It’s not fair to lavish billions on foreign aid when the NHS won’t fund my cancer drugs: Gran’s tearful attack on PM during radio phone-in
A cancer sufferer yesterday launched a scathing attack on David Cameron for increasing Britain’s foreign aid bill while the NHS fails to fund cancer treatment she desperately needs.
The 68-year-old grandmother took the Prime Minister to task over his decision to send £12billion abroad in foreign aid rather than spending it on helping people at home.
The woman, who suffers from non-Hodgkin’s lymphoma, used the name Anna during a radio phone-in and refused to give her real name because some of her family do not know she is ill.
She said her chemotherapy had beaten back the cancer, but she proved to be dangerously allergic to the rituximab antibody drug given to her to counter side effects of the treatment. Instead, she needs ofatumumab but said the NHS refuses to fund it.
Buying a two-year course of the drug would cost £250,000, completely out of her reach, she said, so her doctors are currently applying to charities in a desperate bid to raise the funds.
Anna had been a full-time carer for her retired engineer husband, but they are so ill he has been forced to go into a care home. She is living alone at her home in Finchley, north London, on only £68 per week.
The mother of three tearfully challenged Mr Cameron to justify why so much money was going on foreign aid. ‘No foreign aid is being cut, and I’m a cancer victim or patient waiting for treatment that’s not on the National Health, and my local authority, health authority is begging charities for my treatment,’ she said.
‘Now, I had my last chemotherapy in May – and it’s a horrible feeling, waking every morning, waiting for £250,000 when they’re giving billions away abroad. ‘It’s not fair. I need some funding now.’
The Government has pledged to increase foreign aid to 0.7 per cent of gross domestic product by 2013. But the decision to increase aid spending by 34 per cent to £12billion over four years at a time of austerity at home has proved massively controversial with both the public and many Tory MPs.
India is still receiving nearly £300million from British taxpayers in aid, for example, despite the country being rich enough to launch its own space programme.
Mr Cameron, appearing on LBC, said he would look at her case. But he added: ‘We made a promise as a country to meet pledges on aid and we’re keeping those promises, and I think breaking your promises to the poorest people in the world would not be the right thing to do.
‘The second thing: as I say, I think we do have a moral obligation to help the poorest in the world… even when there are difficult times for us. ‘We have not cut spending to the NHS we have increased it. ‘We have the cancer drugs fund and we are looking to extend that.’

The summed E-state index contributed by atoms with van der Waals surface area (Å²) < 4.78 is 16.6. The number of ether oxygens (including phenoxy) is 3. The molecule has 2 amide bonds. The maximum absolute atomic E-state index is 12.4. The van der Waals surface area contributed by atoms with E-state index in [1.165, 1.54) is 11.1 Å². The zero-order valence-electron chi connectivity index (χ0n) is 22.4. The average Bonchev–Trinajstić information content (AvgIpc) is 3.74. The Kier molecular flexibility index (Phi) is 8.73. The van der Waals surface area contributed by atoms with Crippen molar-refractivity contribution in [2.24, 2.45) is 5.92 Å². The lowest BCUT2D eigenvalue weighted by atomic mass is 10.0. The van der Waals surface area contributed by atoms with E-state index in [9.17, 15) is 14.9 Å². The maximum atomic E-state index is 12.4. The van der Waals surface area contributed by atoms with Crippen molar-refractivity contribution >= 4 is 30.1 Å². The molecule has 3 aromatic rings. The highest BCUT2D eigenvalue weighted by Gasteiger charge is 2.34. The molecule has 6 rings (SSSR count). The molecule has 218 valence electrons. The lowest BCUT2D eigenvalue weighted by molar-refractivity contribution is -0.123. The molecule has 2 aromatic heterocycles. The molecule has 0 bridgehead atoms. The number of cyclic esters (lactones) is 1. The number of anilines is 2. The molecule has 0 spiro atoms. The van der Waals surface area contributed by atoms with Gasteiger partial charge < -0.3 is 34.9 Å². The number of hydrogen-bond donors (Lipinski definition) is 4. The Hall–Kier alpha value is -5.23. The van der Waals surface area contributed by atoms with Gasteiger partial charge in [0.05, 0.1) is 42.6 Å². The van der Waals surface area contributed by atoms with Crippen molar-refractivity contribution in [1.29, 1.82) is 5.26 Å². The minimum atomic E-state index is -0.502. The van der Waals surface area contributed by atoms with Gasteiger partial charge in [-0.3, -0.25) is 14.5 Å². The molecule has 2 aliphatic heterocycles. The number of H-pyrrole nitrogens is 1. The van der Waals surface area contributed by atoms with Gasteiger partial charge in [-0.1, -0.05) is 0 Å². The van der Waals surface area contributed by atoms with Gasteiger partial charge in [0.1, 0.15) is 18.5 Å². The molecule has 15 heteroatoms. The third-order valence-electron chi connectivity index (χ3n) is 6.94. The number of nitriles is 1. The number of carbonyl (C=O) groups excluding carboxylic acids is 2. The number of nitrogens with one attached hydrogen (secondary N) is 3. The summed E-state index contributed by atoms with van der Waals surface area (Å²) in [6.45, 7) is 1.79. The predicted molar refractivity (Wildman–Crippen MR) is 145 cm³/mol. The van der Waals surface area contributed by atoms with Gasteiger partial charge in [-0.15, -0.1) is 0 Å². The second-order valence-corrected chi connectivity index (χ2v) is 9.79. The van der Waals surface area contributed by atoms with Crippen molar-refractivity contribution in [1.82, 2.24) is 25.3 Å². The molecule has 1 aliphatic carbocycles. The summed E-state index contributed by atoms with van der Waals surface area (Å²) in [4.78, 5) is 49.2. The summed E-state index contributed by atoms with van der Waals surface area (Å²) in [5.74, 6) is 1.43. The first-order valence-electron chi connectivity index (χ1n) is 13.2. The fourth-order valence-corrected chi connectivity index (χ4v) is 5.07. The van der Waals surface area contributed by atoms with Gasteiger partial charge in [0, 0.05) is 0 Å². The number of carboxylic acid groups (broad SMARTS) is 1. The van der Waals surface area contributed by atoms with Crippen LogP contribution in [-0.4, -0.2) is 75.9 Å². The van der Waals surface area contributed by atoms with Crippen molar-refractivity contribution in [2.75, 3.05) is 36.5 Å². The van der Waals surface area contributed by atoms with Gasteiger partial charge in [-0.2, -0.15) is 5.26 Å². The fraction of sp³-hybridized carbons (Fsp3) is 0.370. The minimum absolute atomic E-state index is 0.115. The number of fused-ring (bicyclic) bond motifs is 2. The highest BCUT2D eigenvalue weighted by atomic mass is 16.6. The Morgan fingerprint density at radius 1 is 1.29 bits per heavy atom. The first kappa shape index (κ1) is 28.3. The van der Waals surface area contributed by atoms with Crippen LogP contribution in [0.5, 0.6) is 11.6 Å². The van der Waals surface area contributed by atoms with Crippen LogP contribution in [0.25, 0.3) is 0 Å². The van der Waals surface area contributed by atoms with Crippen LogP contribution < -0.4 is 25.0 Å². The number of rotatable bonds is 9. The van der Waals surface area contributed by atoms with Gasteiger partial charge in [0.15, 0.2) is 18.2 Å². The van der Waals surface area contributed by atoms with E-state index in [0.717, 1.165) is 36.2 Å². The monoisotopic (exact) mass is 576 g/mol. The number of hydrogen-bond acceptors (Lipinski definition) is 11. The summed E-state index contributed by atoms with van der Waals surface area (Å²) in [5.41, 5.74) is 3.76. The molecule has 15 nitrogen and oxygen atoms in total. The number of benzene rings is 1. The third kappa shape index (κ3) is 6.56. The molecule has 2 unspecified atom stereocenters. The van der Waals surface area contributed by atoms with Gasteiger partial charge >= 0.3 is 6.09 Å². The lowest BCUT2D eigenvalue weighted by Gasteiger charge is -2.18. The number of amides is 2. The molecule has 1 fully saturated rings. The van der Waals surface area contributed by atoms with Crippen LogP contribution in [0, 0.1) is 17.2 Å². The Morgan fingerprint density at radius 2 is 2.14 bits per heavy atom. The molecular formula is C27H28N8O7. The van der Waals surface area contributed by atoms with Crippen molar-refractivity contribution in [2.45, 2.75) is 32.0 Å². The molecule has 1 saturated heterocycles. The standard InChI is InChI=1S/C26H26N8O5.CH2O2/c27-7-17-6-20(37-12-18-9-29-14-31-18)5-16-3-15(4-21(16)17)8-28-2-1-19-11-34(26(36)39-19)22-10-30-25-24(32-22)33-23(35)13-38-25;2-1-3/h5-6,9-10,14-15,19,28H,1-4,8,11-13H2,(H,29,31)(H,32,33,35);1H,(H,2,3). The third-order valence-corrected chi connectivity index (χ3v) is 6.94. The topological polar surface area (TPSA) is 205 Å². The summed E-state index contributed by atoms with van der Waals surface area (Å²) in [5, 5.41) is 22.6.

Later, Anna told the Mail she was ‘consumed with grief’ because she could not care for her husband, while her grandchildren were frightened of her wig. She said: ‘I understand what he is saying, but I would say to him if your family is starving you wouldn’t go and feed your neighbours. ‘He should be looking after people here.’
She added: ‘The doctors have told me I’m a prime candidate for successful treatment.’
Health officials yesterday insisted that the Cancer Drugs Fund should be able to cover the type of treatment that Anna needs as the drug ofatumumab, also known as Arzerra, is on the approved list for the London region. This means it should be approved if a cancer specialist applies on behalf of a patient.
A spokesman for NHS North Central London said last night that it was investigating the case. ‘Our initial investigations have shown us that we have not had any contact from her,’ he said
People avoid the NHS if they can
Sunday’s British papers report that a study by the research firm Lloyd’s TSB Premier Banking found that nearly two-thirds of Britons earning more than $78,700 a year have taken out private health insurance because they don’t trust the NHS. A survey by the British health-care organization Bupa found that two-thirds of its customers cited the risk of infection from superbugs as a top reason for buying private insurance. Shaun Matisonn, the chief executive of PruHealth, says that “patients today are sophisticated consumers of health care. They research the treatments they want, but cannot always get them through the NHS.”
Horror stories about the NHS abound. A 2007 survey of almost 1,000 physicians by Doctors’ Magazine found that two-thirds said they had been told by their local NHS trust not to prescribe certain drugs, and one in five doctors knew patients who had suffered as a result of treatment rationing. The study cited one physician who characterized the NHS as “a lottery.” A new study this year by GP magazine supports that conclusion. Through Freedom of Information Act records, it found that 90 percent of NHS trusts were rationing care.
Rick Dewsbury of the Daily Mail was aghast at the worship of the NHS during Friday’s Olympic ceremony. The columnist noted the sheer hypocrisy of the spectacle, as “the majority of the athletes taking part in the Games will have access to the most expensive cutting-edge private treatment available in the world for even the slightest graze on their bodies.”